It is not clear the extent to which provinces beyond the contiguous borders of Iraq and Syria (e.g., in Egypt, Libya, and Nigeria) have been integrated into the organizational structure. Jihadist groups, such as Boko Haram in Nigeria and Ansar al-Beit al-Maqdis in Egypt’s Sinai Peninsula, have declared allegiance to IS and benefited from both training and financial support. The long-term relationship of these provinces, however, no doubt depends on the continuing strength of IS and consequent advantages of rebranding. Still, every militant operation that these outlying provinces undertake, whether successful or not, redounds to the image of IS, confirming its reach and power. Finally, social media has provided an effective means of demonstrating the organizational unity of these outlying provinces with IS central. Twitter account handles signal provincial identity and communicate actions undertaken under the authority of IS. And execution videos have been produced in Libya and Egypt with jihadis in black outfits and the condemned in orange jumpsuits, mimicking the dramatic enactments broadcast from the deserts of Iraq and Syria. This may be more symbolic than substantive evidence of organizational links, but the symbolic power of social media has already proven to be an effective tool in convincing Muslims to make the “journey to jihad” (Taub 2015).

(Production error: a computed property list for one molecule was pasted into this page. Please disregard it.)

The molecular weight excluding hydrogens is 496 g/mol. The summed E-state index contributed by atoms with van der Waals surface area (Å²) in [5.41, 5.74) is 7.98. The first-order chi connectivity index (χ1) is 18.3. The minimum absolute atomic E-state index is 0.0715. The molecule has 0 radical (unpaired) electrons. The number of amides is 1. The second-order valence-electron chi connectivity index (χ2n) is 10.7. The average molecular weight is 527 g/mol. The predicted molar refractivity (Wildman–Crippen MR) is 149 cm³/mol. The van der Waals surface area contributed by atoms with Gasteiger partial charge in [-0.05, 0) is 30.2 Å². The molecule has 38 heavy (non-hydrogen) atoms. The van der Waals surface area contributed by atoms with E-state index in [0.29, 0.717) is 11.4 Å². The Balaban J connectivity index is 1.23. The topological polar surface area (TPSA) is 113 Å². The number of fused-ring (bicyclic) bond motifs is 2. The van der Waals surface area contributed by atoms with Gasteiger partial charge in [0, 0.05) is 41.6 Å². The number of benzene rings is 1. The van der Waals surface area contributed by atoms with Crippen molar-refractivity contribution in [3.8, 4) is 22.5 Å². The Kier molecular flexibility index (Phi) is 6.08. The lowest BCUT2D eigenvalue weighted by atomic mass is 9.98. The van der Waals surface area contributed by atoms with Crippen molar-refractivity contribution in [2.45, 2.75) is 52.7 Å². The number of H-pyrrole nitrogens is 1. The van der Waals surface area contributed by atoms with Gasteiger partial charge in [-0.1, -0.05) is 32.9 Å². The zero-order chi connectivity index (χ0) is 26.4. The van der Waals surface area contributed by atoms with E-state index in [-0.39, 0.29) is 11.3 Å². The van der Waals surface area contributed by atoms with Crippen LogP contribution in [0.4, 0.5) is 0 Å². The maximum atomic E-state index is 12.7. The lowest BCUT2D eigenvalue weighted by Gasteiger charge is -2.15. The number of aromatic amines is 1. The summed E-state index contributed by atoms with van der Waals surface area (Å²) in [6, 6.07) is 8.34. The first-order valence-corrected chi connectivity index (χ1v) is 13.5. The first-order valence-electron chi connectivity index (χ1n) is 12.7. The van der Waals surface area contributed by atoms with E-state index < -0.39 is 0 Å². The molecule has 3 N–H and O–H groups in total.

IS has succeeded by playing on and exacerbating political and social tensions that preexisted and facilitated its rise. Like its global-jihadist ancestor al-Qaeda, IS has operated opportunistically, taking advantage of weak states and putting pressure on ethnic and sectarian divisions. Its survival depends on continuing this strategy, even as it tries to govern the areas under its control like a state. At the moment, all signs indicate that IS will remain on the scene for much longer than many had previously anticipated. Some Western commentators have even suggested that governments reassess their stance toward IS and start dealing with it like a rogue rather than a terrorist state. Such suggestions reflect the dire circumstances in Syria and Iraq, the chaos of the Middle East following the post mortem on the Arab spring, and the lack of tangible progress against IS by coalition forces. Sectarian politics has effectively divided both Syria and Iraq, and, even if IS were to be eliminated tomorrow, the suspicions and hatreds will live on for decades. Neither country will likely return to its pre-conflict borders; the new geo-political status quo will necessitate the emergence of a separate Sunni state, a fusion of Sunni-majority regions in Syria and Iraq. Before this looming reality can come to fruition, however, coalition forces must overcome the current stasis. Targeted bombing has reached the limits of its effectiveness, and Western powers want to avoid putting their troops into ground combat situations. Iraqi military forces have not proven reliable, unless they are supported by Shi‘i militias, and the presence of Shi‘a fighting in the Sunni-majority region poses grave challenges given the sectarian divide. Despite expressions of national unity and promises of shared power, the Shi‘i-dominated government in Baghdad has not been able to win over its own Sunni citizens. The situation in Syria is no better, with a variety of rebel forces, some secular and some Islamist, challenging the Assad government and, all-too-often, each other. In the long run, defeating IS will require far more than a military response. Short-term counter terrorism strategy is no substitute for long-term political, social, and economic reform in Syria, Iraq, and the greater Middle East.